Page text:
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  1. The feds want to horn in on providing this service, so that they can wrap their tentacles yet more firmly on spying on each and every little penny that moves from here to there. EVERY penny that moves ANYWHERE… It MUST be TAXED!!!

    (Oh, but do trust them to keep all of your data private!)

  2. Oh goody!
    Now our money will move at the speed of the USPS, and the efficiency of the VA.

  3. Imagine what it must be like for private companies that have invested in a new technology and suddenly find out they have to compete with a tax-supported government agency—the very one that also regulates the industry.

    This is just about the most dishonest sentence I have ever seen here. The Federal Reserve Banks are owned by the banks themselves. The ‘taxpayer support’ mostly comes from an entirely cronyist backstop given TO banks BY the govt – the FDIC guarantee and the monopoly granted to the banks to create and distribute ‘dollars’ (the currency in theory ‘owned’ by the US govt). Yes – with that monopoly grant also comes the whole ‘dual-mandate’ stuff with a govt-appointed Board of Governors and a 7/12 (in theory govt-controlled; in practice bank-controlled) FOMC. But the notion that taxpayers are actually controlling anything here is belied by the FACT that it is the BANKS that were bailed out by taxpayers in the last (and every previous) financial crisis. Structurally, the Fed is more like a bankers trade association that has a monopoly over a Constitutional responsibility of govt and in exchange has to follow some rules.

    Settlements shit is way too in the weeds for me but it ain’t new. TCH looks like nothing more than the kings of the open-market operations deciding to consolidate what FedWire used to do. And prob doing a better job – but at the direct expense of the smaller non-king banks (who are I assume the actual movers behind the Fed updating FedWire with FedNow) and esp of potential new non-bank competition (blockchain, some fintech, etc).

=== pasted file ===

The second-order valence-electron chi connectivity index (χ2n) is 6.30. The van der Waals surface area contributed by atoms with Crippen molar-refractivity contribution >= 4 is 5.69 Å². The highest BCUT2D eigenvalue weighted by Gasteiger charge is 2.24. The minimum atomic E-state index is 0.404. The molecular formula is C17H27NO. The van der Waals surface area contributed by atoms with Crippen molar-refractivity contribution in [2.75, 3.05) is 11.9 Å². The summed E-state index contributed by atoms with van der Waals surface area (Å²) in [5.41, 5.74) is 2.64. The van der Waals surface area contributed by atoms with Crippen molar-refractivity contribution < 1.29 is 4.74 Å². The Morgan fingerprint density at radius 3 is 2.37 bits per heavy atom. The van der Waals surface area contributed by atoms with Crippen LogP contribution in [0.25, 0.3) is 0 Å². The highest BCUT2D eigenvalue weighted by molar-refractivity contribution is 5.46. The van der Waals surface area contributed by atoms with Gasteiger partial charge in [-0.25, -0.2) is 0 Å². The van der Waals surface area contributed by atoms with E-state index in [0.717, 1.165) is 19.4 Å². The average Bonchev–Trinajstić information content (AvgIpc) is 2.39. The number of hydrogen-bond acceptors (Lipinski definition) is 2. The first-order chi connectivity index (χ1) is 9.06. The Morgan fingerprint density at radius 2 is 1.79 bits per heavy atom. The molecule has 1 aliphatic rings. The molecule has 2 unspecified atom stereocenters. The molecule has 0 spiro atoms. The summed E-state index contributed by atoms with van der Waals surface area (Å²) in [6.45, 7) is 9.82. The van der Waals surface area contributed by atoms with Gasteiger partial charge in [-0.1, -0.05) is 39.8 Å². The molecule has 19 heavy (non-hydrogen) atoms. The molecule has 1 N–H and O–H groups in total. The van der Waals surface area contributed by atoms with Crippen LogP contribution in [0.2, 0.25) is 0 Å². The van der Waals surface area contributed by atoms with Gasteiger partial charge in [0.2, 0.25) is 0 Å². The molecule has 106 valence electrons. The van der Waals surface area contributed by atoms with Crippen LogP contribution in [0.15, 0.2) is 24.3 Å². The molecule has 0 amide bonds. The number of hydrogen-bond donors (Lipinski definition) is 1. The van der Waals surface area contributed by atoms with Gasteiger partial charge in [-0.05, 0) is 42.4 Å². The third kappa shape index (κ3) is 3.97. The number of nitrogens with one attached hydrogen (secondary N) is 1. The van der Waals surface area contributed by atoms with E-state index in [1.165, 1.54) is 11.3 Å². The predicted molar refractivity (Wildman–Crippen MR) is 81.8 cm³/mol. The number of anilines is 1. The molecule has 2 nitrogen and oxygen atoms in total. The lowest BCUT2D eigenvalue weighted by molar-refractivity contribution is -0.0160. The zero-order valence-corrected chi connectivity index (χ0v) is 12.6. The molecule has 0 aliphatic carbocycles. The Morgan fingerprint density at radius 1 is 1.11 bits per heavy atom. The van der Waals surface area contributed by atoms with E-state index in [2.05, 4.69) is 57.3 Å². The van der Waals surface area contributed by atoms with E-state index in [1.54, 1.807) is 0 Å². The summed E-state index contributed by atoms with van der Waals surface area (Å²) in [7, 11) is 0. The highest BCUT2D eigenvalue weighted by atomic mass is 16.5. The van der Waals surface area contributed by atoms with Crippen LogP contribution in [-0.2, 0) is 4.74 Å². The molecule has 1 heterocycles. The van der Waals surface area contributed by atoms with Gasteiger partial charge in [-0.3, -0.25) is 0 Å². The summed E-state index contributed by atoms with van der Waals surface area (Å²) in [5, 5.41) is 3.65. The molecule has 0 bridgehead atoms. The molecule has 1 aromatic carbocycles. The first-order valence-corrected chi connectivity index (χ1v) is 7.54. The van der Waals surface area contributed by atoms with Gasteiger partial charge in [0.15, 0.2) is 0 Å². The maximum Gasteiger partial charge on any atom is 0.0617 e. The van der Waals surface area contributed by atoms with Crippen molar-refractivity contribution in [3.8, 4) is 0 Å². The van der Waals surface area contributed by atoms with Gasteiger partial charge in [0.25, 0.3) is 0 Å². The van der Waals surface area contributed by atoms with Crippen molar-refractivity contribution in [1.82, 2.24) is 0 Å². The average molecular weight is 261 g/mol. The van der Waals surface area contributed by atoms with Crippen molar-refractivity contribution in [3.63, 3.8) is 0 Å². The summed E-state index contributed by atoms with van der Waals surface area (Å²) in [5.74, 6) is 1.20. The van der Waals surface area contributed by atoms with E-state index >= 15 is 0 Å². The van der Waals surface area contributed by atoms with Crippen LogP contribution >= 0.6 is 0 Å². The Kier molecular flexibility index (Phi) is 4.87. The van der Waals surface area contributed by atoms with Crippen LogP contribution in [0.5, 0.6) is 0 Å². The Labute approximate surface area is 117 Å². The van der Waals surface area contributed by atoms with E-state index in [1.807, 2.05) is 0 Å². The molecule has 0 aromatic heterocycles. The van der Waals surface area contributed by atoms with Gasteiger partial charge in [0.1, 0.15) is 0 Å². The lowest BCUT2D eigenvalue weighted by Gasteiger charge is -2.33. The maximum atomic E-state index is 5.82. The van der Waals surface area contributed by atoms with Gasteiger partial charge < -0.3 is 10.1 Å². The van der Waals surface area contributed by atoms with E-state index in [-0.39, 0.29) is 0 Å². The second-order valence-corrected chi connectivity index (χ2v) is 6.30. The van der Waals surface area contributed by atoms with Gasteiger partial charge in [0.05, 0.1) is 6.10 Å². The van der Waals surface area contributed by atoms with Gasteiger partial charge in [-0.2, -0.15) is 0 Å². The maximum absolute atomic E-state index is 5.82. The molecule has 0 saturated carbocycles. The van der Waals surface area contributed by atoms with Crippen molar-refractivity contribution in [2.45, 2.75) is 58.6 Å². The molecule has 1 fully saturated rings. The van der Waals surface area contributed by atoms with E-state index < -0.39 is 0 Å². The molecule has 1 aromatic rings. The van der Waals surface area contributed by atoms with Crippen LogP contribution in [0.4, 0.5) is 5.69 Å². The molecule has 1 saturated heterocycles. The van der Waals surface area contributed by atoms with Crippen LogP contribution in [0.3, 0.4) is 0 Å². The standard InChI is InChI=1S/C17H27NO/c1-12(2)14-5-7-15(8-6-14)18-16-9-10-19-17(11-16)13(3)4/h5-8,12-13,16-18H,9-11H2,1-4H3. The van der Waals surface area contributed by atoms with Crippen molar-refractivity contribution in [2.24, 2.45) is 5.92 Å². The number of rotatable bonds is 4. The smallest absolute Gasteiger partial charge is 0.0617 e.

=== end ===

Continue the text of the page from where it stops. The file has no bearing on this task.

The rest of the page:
AFAICS this all means that the dual-mandate and open-market monopoly for the Fed needs to end. Let it become what it naturally is – the 10c whore/lobbyist for the fractional-reserve banking model. Get rid of the FDIC risk for taxpayers and open the open-market to actual competition via a giro-based PO Bank with exclusively T-notes as assets. That puts constitutional govt property (the dollar) back in govt control of its distribution – and opens actual competition where small frac-reserve banks can have a settlement choice and where blockchain alternatives don’t need banking system.

    Convince me this article ain’t just some BS cover where deRugy is just being a whore for big banks and where the REAL competition is not FedNow but blockchain.

    1. Bueller?

    2. The Fed’s “independence” is meaningless. The POTUS appoints the chair (after the chair is confirmed by the Senate). Also, Congress can strip their charter with a simple vote.

      The rest of what you have to say is pretty spot on, but be honest here.

      1. I don’t see your point. Yes – the Fed has the dual mandate. It is also the mechanism by which the banking system has a monopoly over the creation of ‘US dollars’ which is constitutionally an obligation of govt. Settlement system existed before the Fed came into existence. And its control then by JP Morgan (since he then also possessed the open-market monopoly re distributing T-bonds which were gold-backed so he ‘settled’ the actual physical gold market here then as well) is why the Fed came into existence in the first place.

        If your objection is that central banks or that govt money shouldn’t exist in Libertopia, so what. We’re not in Libertopia.

        Here on Earth, by this guy’s research (and there’s tons more links if you want to duckduckgo ‘central bank independence by country’), the Fed is tied (with Switzerland) for second most independent behind the ECB (which is in first only because it has one monetary objective rather than multiple). And BTW – the Euro settlements system (TARGET 2) is owned by the ECB not a subgroup of banks – and is mandatory for all euro settlements.

        1. As an aside – from that link – the only four central banks that don’t have an explicit government override for monetary policy are the ECB, US, Switzerland, and Denmark.

          So yeah – by every real-world measure, the Fed is independent.

  4. “The Federal Reserve’s impact on the real-time payments market all hinges on its willingness to play by the rules.”

    The state is a coercive monopoly that obtains its resources from theft / taxation.
    Any idea that it can play by the rules is a farce.

  5. I think they will definitely win over real time payments. payslipview .